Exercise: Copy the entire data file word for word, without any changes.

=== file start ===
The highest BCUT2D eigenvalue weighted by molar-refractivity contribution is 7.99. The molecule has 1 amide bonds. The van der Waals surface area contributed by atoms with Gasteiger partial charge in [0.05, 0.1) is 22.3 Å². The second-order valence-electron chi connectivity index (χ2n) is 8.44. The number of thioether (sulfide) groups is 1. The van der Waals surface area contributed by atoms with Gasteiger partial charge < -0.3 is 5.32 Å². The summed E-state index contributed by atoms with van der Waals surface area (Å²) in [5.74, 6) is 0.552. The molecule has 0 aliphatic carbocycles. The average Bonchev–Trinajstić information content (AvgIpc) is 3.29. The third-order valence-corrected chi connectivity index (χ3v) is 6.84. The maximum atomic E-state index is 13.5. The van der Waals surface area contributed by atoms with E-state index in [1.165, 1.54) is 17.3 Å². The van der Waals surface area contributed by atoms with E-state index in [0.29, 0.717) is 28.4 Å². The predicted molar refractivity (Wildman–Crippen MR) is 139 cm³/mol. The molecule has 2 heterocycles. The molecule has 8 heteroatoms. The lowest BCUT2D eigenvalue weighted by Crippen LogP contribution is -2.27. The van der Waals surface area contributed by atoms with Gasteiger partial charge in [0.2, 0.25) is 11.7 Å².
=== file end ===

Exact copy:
The highest BCUT2D eigenvalue weighted by molar-refractivity contribution is 7.99. The molecule has 1 amide bonds. The van der Waals surface area contributed by atoms with Gasteiger partial charge in [0.05, 0.1) is 22.3 Å². The second-order valence-electron chi connectivity index (χ2n) is 8.44. The number of thioether (sulfide) groups is 1. The van der Waals surface area contributed by atoms with Gasteiger partial charge < -0.3 is 5.32 Å². The summed E-state index contributed by atoms with van der Waals surface area (Å²) in [5.74, 6) is 0.552. The molecule has 0 aliphatic carbocycles. The average Bonchev–Trinajstić information content (AvgIpc) is 3.29. The third-order valence-corrected chi connectivity index (χ3v) is 6.84. The maximum atomic E-state index is 13.5. The van der Waals surface area contributed by atoms with E-state index in [1.165, 1.54) is 17.3 Å². The van der Waals surface area contributed by atoms with E-state index in [0.29, 0.717) is 28.4 Å². The predicted molar refractivity (Wildman–Crippen MR) is 139 cm³/mol. The molecule has 2 heterocycles. The molecule has 8 heteroatoms. The lowest BCUT2D eigenvalue weighted by Crippen LogP contribution is -2.27. The van der Waals surface area contributed by atoms with Gasteiger partial charge in [0.2, 0.25) is 11.7 Å².